Conservatives Care About Nature Too: Social Conservatism Predicts Moral Concern via the Small Self
Klebl, C. (University of Melbourne), Bastian. B. (University of Melbourne)
Environmental issues are highly politicised with the political left champion environmentalist political positions and emphasising care for nature. In two studies, we investigated a potential pathway through which conservatives feel moral concern for nature. Departing from the prevailing harm-based discourse, we examined whether conservatives are more likely to experience feelings of self-diminishment—a key response to the emotion of awe which is argued to have originated from subordination to powerful others (Keltner & Haidt, 2003)—and if this, in turn, might increase concern for nature. We found that social conservatism and the binding moral foundations (Authority, Ingroup, and Purity) predict moral concern for plants and animals via the small-self component of a dispositional measure of awe (Study 1), and that experimentally inducing awe elicits this effect (Study 2). These findings suggest that conservatives can care about nature too, through a pathway that appeals to their morality (i.e., respect for authority), and thus might contribute to finding ways that reduce polarisation on environmental issues.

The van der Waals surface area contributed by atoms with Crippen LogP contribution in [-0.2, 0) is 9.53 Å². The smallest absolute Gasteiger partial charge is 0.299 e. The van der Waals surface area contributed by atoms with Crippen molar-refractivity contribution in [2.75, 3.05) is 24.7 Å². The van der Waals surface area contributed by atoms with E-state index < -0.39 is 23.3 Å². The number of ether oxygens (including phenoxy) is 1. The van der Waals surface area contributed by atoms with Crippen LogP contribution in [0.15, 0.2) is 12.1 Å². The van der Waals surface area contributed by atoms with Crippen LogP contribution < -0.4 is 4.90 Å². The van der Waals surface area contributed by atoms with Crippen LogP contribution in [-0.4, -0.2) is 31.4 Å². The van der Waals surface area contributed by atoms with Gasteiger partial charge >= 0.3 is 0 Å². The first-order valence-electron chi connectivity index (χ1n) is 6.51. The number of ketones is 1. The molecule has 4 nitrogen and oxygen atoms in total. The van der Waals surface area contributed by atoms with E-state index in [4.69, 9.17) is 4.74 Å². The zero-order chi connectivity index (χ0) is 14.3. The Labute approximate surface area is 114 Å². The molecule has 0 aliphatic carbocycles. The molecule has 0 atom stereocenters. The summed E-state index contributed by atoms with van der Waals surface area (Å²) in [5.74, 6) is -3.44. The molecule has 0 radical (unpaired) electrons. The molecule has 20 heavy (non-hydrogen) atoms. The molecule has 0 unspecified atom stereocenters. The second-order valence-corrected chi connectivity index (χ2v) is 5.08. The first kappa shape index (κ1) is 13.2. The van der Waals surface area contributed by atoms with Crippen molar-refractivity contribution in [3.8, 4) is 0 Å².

Event Timeslots (1)
—- TYREE —–
Moral Psychology Symposium